The Kindly Ones is the sixth book in Anthony Powell’s Dance to the Music of Time sequence. It is now the late 1930’s, the possibility of war hangs over everyone– but this novel opens with reminiscence taking us right back to the dawn of WW1 and Jenkins’ boyhood. Nick and his family, as sister mother and father, lived then in a large colonial style bungalow on the Stonehurst estate – where they are assisted by three members of staff. It is the stories of these three rather odd characters that Jenkins recalls in the first long chapter of The Kindly Ones. Albert, who served as the family’s cook is remembered with some fondness, Billson the parlourmaid had a tendency to see ghosts while Bracey the family’s soldier-servant suffering some kind of depression was given to “funny days.” Bracey had romantic inclinations toward Billson who cast her own eye at Albert, though Albert had a young lady in Brighton, and with Bracey and Albert given to frequent fallings out it is these individuals who provide a good deal of fascination for the young Nick. On the day of the Sarajevo assassination Uncle Giles arrives unexpectedly and Albert gives notice. Albert announces he is to leave the family to marry his young lady, it necessarily causes great upset, especially in Billson – whose final breakdown in the sitting room as the Jenkins entertain General Conyers and his wife is remembered for years afterwards. I must admit to being rather sorry when I got to the end of this chapter – I could have happily read an entire novel about this collection of warring domestic eccentrics.

“Like one of the Stonehurst ‘ghosts,’ war towered by the bed when you awoke in the morning; unlike those more transient, more accommodating spectres, its tall form, so far from dissolving immediately, remained, on the contrary, a looming, menacing shape of ever greater height, ever thickening density. The grey, flickering sequences of the screen showed with increased persistence close-ups of stocky demagogues, fuming, gesticulating, stamping; oceans of raised forearms; steel-helmeted men trampling in column; armoured vehicles rumbling over the pavѐ of boulevards. Crisis was unremitting, cataclysm not long to be delayed.”

When we finally join Jenkins and his friends in the present – so to speak – it is still a year or so from the outbreak of war. Many men in expectation of the inevitable are already putting their names on reservist lists and joining territorial units. Nick and his wife Isobel are staying with the Morelands at their cottage near Stourwater, when they are invited to a dinner party by Sir Magnus Donners, with whom Matilda Moreland once had a relationship. Peter Templer, who is unaware that Jenkins had an affair with his sister, and whom Jenkins hasn’t seen in a while collects the couple and drives them to Stourwater. If the occasion wasn’t awkward enough, Donners decides he wants his guests to take part in a series of tableaux which he photographs depicting the seven deadly sins. Into this bizarre gathering walks Widmerpool – well of course he would – uniformed no less, to talk business with Donners.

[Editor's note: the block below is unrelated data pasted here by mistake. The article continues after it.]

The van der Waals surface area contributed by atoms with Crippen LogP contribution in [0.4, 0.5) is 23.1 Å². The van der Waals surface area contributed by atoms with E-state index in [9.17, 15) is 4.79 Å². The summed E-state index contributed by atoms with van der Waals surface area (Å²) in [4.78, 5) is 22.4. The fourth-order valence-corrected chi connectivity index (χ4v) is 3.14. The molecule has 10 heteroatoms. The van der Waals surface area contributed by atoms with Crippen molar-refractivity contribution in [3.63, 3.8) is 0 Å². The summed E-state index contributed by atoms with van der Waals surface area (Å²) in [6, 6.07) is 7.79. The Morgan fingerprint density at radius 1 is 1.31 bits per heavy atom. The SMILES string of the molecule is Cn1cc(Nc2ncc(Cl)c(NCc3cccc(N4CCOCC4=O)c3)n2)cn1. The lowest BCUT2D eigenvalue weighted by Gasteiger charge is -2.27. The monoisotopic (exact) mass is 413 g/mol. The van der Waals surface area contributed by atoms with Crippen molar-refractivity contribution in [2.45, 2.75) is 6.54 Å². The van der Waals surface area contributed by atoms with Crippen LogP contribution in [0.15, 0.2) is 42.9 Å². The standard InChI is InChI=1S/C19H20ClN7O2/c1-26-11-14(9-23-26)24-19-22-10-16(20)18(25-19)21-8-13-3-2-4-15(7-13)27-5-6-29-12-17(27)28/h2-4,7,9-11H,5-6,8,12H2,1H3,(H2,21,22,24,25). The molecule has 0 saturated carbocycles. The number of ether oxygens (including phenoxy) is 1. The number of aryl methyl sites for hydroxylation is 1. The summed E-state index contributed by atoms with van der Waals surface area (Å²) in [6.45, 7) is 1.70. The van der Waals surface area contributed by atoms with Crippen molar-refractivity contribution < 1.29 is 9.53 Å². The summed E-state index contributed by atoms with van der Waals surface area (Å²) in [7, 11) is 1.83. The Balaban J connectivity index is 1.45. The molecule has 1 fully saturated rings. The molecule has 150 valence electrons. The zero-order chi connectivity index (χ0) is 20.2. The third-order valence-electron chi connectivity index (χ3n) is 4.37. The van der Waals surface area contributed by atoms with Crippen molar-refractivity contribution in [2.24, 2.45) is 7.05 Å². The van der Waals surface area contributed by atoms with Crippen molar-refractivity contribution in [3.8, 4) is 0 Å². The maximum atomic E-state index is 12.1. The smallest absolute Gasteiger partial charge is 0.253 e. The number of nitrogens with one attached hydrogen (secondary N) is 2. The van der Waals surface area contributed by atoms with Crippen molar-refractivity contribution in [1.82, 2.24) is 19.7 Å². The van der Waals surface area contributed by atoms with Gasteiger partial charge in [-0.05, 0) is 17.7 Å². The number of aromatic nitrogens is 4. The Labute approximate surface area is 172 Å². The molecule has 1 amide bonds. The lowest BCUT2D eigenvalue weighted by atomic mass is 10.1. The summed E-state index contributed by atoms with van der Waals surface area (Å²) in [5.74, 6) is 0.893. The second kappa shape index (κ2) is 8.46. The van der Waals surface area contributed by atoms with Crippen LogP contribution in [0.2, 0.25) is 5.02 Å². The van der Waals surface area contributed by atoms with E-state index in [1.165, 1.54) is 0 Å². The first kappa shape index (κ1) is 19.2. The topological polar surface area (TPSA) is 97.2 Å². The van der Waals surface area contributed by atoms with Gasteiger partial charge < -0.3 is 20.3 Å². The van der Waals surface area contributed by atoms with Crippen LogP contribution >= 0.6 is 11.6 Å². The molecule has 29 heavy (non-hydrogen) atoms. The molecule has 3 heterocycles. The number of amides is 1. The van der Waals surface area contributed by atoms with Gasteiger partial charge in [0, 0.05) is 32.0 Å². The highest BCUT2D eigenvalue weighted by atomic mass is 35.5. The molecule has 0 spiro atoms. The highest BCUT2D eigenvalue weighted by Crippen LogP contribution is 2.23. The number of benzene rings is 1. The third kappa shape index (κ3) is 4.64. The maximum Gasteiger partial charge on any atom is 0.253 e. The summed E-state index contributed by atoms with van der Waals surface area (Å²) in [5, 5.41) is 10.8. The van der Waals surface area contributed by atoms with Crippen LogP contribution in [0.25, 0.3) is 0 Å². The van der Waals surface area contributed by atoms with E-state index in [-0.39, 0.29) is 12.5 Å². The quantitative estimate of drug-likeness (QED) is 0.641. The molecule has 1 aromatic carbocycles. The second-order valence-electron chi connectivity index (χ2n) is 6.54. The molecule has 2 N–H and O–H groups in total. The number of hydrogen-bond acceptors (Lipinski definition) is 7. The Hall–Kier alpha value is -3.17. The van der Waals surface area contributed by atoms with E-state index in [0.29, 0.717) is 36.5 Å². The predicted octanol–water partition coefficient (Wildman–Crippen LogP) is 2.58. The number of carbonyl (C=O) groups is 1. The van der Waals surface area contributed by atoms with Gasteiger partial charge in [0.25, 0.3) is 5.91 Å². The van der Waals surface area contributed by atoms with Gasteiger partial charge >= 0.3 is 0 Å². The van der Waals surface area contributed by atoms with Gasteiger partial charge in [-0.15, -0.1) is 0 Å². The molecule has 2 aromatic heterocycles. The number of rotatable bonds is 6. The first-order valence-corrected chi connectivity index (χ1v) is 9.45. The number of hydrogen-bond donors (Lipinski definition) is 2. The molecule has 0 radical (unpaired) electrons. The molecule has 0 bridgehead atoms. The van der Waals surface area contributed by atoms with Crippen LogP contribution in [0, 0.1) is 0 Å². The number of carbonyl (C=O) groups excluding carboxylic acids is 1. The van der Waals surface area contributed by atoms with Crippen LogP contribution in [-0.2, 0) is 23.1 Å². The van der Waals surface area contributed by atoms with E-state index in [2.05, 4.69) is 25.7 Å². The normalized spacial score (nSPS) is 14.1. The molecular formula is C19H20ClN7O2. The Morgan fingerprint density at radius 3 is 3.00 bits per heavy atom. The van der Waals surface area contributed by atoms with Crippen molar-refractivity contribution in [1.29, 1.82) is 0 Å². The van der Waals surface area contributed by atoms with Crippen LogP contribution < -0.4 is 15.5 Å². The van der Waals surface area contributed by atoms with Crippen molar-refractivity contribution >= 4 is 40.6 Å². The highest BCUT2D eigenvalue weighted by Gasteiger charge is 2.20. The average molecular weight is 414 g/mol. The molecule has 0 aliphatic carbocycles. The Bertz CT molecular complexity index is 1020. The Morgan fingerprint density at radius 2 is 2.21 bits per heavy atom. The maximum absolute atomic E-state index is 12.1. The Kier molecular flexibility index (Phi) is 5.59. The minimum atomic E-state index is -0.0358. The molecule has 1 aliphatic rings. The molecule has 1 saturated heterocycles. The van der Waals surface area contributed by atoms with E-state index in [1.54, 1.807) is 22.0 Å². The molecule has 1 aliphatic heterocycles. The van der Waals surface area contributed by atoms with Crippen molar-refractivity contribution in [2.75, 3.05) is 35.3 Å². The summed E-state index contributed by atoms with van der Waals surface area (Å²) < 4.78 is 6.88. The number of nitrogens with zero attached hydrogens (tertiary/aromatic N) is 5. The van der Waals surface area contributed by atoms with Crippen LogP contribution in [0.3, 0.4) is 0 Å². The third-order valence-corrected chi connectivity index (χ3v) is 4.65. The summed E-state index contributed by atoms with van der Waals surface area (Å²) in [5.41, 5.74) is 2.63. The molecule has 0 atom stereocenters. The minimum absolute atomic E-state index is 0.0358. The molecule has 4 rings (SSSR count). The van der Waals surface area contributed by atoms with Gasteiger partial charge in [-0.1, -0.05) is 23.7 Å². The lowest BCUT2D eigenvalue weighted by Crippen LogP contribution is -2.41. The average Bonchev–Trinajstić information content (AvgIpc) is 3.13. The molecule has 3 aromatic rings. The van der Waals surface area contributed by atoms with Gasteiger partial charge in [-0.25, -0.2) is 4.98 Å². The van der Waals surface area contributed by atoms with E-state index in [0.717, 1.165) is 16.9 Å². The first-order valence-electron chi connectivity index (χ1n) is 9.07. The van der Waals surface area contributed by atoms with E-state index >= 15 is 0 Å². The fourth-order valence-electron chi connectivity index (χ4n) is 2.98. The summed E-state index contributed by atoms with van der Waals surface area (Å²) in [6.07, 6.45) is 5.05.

In the coming year – as Europe moves closer to war – Nick’s Uncle Giles dies and Nick travels to the shabby seaside hotel where he died to wind up his affairs. The hotel is run by Albert – the Jenkins family cook from years earlier, and here too Jenkins encounters Bob Duport – who had been married to Jean Templer and who Nick finds it surprisingly painful still to talk with. Also resident at the hotel is the peculiar Dr Trelawney –another odd figure from Jenkins childhood. It should be no surprise that Jenkins keeps running into people from his past – as in this astonishing sequence of novels everything is linked– everyone is connected through someone and already the whole has the feeling of a continuous dance. Later in 1939 Nick – having neglected so far to do so, and being a tad on the old side – is desperately trying to get himself an army commission – and turns first to Widmerpool and later to Ted Jeavons‘s brother to help him.

So with the Kindly Ones – I am exactly halfway through the sequence – and still enjoying it very much indeed.


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The fifth book in Powell’s epic sequence opens as several others have done, with some reminiscence. Presumably during the Second World War our narrator Nick Jenkins considers the bombed out remains of a pub he once frequented, with a group of friends. However Nick’s memories do not yet take us to the war years, as he so often does, Powell plays around a little with time here. Returning to the late 1920’s early 1930’s Jenkins remembers the time when he first knew some musician acquaintances who he met in company with artists Barnby and Deacon who we first encountered in A Buyer’s Market. These remembered meetings of Jenkins, with Maclintick, Gossage, Carolo, Moreland and some others take place at this old pub; The Mortimer from where they once or twice decamped to the restaurant named in the title. The significance of these meetings is naturally returned to later in the novel, as one conversation in particular that took place at this time is destined to resonate strongly years later. This section of the novel brings us up to date in a sense, as Nick marries Isobel, an event that was imminent at the end of At Lady Molly’s.